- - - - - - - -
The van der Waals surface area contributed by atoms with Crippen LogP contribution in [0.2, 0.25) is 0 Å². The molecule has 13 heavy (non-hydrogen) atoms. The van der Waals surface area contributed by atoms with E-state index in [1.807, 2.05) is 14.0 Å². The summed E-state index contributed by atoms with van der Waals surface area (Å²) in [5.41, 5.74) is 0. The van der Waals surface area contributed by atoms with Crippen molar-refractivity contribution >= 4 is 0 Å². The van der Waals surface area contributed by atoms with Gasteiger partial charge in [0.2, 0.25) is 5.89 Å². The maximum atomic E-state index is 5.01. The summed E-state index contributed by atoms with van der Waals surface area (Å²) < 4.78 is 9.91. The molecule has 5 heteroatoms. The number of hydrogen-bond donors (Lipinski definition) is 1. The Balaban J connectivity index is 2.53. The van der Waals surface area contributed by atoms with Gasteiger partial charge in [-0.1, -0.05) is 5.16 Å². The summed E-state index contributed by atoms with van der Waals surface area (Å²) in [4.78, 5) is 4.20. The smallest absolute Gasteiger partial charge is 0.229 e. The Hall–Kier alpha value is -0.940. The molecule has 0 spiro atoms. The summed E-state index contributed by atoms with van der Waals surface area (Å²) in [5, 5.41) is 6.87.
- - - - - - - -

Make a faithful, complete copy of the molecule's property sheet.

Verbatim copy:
The van der Waals surface area contributed by atoms with Crippen LogP contribution in [0.2, 0.25) is 0 Å². The molecule has 13 heavy (non-hydrogen) atoms. The van der Waals surface area contributed by atoms with E-state index in [1.807, 2.05) is 14.0 Å². The summed E-state index contributed by atoms with van der Waals surface area (Å²) in [5.41, 5.74) is 0. The van der Waals surface area contributed by atoms with Crippen molar-refractivity contribution >= 4 is 0 Å². The van der Waals surface area contributed by atoms with Gasteiger partial charge in [0.2, 0.25) is 5.89 Å². The maximum atomic E-state index is 5.01. The summed E-state index contributed by atoms with van der Waals surface area (Å²) < 4.78 is 9.91. The molecule has 5 heteroatoms. The number of hydrogen-bond donors (Lipinski definition) is 1. The Balaban J connectivity index is 2.53. The van der Waals surface area contributed by atoms with Gasteiger partial charge in [-0.1, -0.05) is 5.16 Å². The summed E-state index contributed by atoms with van der Waals surface area (Å²) in [4.78, 5) is 4.20. The smallest absolute Gasteiger partial charge is 0.229 e. The Hall–Kier alpha value is -0.940. The molecule has 0 spiro atoms. The summed E-state index contributed by atoms with van der Waals surface area (Å²) in [5, 5.41) is 6.87.